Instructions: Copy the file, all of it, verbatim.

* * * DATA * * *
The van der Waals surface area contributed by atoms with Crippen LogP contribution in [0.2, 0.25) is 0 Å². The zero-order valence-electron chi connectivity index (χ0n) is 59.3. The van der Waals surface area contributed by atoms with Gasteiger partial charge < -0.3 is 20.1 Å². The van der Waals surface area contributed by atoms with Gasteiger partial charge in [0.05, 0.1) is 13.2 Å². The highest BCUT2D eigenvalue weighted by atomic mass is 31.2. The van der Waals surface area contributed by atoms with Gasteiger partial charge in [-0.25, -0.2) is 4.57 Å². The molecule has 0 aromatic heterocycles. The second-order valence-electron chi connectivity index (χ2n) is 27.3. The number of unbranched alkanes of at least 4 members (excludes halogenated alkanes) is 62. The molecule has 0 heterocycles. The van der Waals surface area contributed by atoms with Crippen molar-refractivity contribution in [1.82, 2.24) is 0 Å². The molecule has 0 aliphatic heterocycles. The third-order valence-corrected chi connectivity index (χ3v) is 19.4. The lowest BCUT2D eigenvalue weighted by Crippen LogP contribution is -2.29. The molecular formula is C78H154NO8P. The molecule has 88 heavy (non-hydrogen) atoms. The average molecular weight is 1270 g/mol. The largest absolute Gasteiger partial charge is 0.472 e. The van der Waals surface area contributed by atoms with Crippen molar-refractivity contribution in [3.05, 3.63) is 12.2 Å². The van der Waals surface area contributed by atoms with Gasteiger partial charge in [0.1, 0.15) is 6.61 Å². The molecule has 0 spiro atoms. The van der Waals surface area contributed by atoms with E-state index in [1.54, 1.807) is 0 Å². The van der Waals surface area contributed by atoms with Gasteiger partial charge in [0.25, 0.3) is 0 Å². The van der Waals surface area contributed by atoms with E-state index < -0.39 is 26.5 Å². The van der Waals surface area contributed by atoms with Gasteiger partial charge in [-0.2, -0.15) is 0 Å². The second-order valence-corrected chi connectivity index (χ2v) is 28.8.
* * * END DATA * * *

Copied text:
The van der Waals surface area contributed by atoms with Crippen LogP contribution in [0.2, 0.25) is 0 Å². The zero-order valence-electron chi connectivity index (χ0n) is 59.3. The van der Waals surface area contributed by atoms with Gasteiger partial charge < -0.3 is 20.1 Å². The van der Waals surface area contributed by atoms with Gasteiger partial charge in [0.05, 0.1) is 13.2 Å². The highest BCUT2D eigenvalue weighted by atomic mass is 31.2. The van der Waals surface area contributed by atoms with Gasteiger partial charge in [-0.25, -0.2) is 4.57 Å². The molecule has 0 aromatic heterocycles. The second-order valence-electron chi connectivity index (χ2n) is 27.3. The number of unbranched alkanes of at least 4 members (excludes halogenated alkanes) is 62. The molecule has 0 heterocycles. The van der Waals surface area contributed by atoms with Crippen molar-refractivity contribution in [1.82, 2.24) is 0 Å². The molecule has 0 aliphatic heterocycles. The third-order valence-corrected chi connectivity index (χ3v) is 19.4. The lowest BCUT2D eigenvalue weighted by Crippen LogP contribution is -2.29. The molecular formula is C78H154NO8P. The molecule has 88 heavy (non-hydrogen) atoms. The average molecular weight is 1270 g/mol. The largest absolute Gasteiger partial charge is 0.472 e. The van der Waals surface area contributed by atoms with Crippen molar-refractivity contribution in [3.05, 3.63) is 12.2 Å². The van der Waals surface area contributed by atoms with Gasteiger partial charge in [0.1, 0.15) is 6.61 Å². The molecule has 0 spiro atoms. The van der Waals surface area contributed by atoms with E-state index in [1.54, 1.807) is 0 Å². The van der Waals surface area contributed by atoms with Gasteiger partial charge in [0.25, 0.3) is 0 Å². The van der Waals surface area contributed by atoms with E-state index < -0.39 is 26.5 Å². The van der Waals surface area contributed by atoms with Gasteiger partial charge in [-0.2, -0.15) is 0 Å². The second-order valence-corrected chi connectivity index (χ2v) is 28.8.